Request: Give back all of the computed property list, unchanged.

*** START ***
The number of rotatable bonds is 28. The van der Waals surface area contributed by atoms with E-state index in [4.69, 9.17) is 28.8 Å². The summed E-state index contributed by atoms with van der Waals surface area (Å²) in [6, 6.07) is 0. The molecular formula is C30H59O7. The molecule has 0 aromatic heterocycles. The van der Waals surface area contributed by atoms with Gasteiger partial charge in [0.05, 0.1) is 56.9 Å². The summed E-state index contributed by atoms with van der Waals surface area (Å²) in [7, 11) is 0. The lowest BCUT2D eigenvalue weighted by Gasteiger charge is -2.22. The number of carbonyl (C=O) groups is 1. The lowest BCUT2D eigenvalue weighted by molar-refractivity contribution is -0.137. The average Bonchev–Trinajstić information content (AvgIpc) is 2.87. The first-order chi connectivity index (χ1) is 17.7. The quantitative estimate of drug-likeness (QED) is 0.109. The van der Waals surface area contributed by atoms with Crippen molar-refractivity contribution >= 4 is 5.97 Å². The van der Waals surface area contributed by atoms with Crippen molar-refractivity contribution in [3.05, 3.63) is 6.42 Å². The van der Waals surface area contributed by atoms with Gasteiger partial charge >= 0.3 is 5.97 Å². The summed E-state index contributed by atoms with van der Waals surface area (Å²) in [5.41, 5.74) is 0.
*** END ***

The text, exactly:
The number of rotatable bonds is 28. The van der Waals surface area contributed by atoms with E-state index in [4.69, 9.17) is 28.8 Å². The summed E-state index contributed by atoms with van der Waals surface area (Å²) in [6, 6.07) is 0. The molecular formula is C30H59O7. The molecule has 0 aromatic heterocycles. The van der Waals surface area contributed by atoms with Gasteiger partial charge in [0.05, 0.1) is 56.9 Å². The summed E-state index contributed by atoms with van der Waals surface area (Å²) in [7, 11) is 0. The lowest BCUT2D eigenvalue weighted by Gasteiger charge is -2.22. The number of carbonyl (C=O) groups is 1. The lowest BCUT2D eigenvalue weighted by molar-refractivity contribution is -0.137. The average Bonchev–Trinajstić information content (AvgIpc) is 2.87. The first-order chi connectivity index (χ1) is 17.7. The quantitative estimate of drug-likeness (QED) is 0.109. The van der Waals surface area contributed by atoms with Crippen molar-refractivity contribution >= 4 is 5.97 Å². The van der Waals surface area contributed by atoms with Crippen molar-refractivity contribution in [3.05, 3.63) is 6.42 Å². The van der Waals surface area contributed by atoms with Gasteiger partial charge >= 0.3 is 5.97 Å². The summed E-state index contributed by atoms with van der Waals surface area (Å²) in [5.41, 5.74) is 0.